Nowadays I leave my 10x50s on the frame all the time. It stands by the door ready for a moment’s use. Okay, it won’t fit in a backpack. But it didn’t cost $1,000, and it doesn’t eat batteries.

Try making one for yourself, and see how much better a stabilized view really is.

Update: Here are some other people's versions.

Alan MacRobert, a Sky & Telescope senior editor, is proud of his geekitude and thinks do-it-yourselfing builds character.

18 thoughts on “Image Stabilize Your Binoculars!

  1. Stargeezer15601

    Bif astonomical binoculars are great for viewing because of their small footprint and weigh compared to a telescope. I solved the jitters problem when viewing the sky overhead (within a 120 degree circle centered on the zenith) by laying flat on my back on a picnic table. No gizmos needed…try it…you’ll be amazed.

  2. mtc

    I like to fiddle, so this looks fun. One aspect that looks like an added benefit is how this design seems to keep the authors hands away from the focus. Once you set the focus, you can move the binoculars around to different objects. I tend to constantly adjust the focus – a throw back to my birding habits.

  3. DieterBob

    I think it’s a great solution, but I also think that it’s ‘dangerous’ in the dark! When you turn to look at an other part of the sky, you could hit a telescope or a person standing next to you! But I defenitly will make one just to try out how it improves the jiggling!

  4. MJD

    Great idea; thanks for sharing. I recommend you add a shield between the bungee cord attachment points and your eyes- you could use a clear piece of plastic with two holes to fit around the binocular eyepieces.

  5. Tom - Sydney, Australia

    Thanks for the great idea! I just finished building mine, overall took me about an hour and a half. Have used a bolt instead of a bungee chord because I was abit worried about my eyes, plus I find the binoculars are more stable this way. As an amateur I am still using binoculars with a tripod. I still need to log heaps more time with my 10×50’s before upgrading to a scope. This will help me very much. Thanks for your help Alan, I am very excited about my new toy!

  6. Jono Lewis

    Brilliant! Despite overhearing my daughter giggling and asking her Mom, ‘why has Daddy got a ladder on his head?!?’ I love this! The difference it makes is just as Alan says, it makes a huge improvement, letting your eyes resolve so much finer detail. I also find it’s better for resolving detail than lying on your back (my previous method).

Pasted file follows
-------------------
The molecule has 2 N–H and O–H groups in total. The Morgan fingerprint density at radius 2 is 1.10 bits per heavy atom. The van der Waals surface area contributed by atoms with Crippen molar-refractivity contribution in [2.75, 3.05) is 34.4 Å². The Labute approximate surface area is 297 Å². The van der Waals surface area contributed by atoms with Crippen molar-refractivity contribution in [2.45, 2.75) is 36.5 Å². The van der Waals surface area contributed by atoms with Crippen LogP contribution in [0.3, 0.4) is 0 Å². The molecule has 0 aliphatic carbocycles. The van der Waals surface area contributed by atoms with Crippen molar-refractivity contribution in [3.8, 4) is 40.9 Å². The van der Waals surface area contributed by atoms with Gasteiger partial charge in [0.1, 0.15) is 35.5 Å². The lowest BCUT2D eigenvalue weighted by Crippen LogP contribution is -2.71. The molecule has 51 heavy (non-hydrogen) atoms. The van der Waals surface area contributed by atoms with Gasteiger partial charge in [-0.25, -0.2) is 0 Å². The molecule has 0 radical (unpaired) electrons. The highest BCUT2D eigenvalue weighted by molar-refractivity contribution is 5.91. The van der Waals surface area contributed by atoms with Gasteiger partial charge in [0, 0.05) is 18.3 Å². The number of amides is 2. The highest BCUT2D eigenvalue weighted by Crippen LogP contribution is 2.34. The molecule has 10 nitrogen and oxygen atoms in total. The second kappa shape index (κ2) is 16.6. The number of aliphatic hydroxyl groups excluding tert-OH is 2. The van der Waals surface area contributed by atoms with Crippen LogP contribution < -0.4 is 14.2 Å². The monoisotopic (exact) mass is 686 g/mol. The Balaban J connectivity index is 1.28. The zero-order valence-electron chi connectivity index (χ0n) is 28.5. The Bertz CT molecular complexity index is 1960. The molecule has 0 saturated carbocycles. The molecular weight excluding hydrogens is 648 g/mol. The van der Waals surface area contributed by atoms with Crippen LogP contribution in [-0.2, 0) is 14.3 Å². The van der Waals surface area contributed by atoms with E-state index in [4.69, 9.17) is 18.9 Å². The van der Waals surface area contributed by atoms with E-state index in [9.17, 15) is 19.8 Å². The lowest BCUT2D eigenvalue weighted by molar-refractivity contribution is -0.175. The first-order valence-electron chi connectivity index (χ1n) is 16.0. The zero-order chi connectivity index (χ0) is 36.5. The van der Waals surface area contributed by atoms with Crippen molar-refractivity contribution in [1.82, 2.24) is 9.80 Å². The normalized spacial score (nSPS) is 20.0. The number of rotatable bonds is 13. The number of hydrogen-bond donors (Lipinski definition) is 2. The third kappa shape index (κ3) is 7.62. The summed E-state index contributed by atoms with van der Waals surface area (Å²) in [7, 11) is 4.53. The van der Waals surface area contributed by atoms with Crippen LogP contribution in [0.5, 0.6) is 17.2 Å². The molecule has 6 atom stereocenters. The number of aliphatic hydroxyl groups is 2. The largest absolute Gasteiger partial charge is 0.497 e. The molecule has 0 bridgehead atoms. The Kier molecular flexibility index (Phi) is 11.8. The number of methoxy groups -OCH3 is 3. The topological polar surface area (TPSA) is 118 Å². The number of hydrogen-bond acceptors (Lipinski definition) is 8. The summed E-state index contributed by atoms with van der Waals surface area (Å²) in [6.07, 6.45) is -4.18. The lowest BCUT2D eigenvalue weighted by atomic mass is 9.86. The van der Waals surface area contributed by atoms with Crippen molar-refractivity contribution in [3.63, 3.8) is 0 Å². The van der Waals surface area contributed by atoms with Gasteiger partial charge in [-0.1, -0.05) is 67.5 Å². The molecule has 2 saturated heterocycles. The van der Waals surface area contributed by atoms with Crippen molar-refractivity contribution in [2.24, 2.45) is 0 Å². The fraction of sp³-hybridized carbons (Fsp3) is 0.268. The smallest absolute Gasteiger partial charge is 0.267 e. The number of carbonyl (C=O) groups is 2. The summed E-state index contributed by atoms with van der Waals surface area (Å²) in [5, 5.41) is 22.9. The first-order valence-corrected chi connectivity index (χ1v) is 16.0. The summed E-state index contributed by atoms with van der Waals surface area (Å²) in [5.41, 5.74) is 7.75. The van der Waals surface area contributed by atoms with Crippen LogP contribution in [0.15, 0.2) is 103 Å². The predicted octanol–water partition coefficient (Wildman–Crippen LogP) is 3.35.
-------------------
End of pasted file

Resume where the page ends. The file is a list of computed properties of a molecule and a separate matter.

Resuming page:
I made mine lighter than suggested – thinner struts and less chunky counterbalance, and it works just fine.
    Really appreciate this – thanks, I’ve been wanting something like this for a long time!

  7. Curt Busch

    Have you (or anyone) done more trials with shorter overall lengths?
    I’d think that if you spend most of the time leaning against an object, you could seriously start to shorten the extending length. Maybe even short enough to just allow your back/shoulders to barely stay clear of the object you’re leaning against. Love your idea with the birdfeeder pole.
    Well, let us know. Anyway, with this design being so simple, it’s no big deal to switch out the two beams for different sizes – just wanted to read if someone tried it first to save time.
    Also, as my secondary option:
    Neither of my binoculars have a camera mount hole. Is there someone who makes an adapter that attaches? I’ve been using a standing, lightweight aluminum painter’s extension pole with an old mousepad folded on top, simply held into the crotch of the binos that gave some relief. But I’d much rather use my camera monopod with a swivel camera plate head I have. This works great with my spotting scope as well. For daytime as at night. I can’t remember the last time I used a tripod for my spotter (or photography). The speed and efficiency of a monopod is addicting.

    Thanks; Curt

  8. Bill Coull

    I have had good success useing a painting pole (or monopode) with a rubber ball screwed on to it (cut an X in ball or drill a hole {carfully!!!}in ball). I found this in the gizmo and gadgets section of the R.A.S.C. Journal a year or so ago and it works well for me and my kids.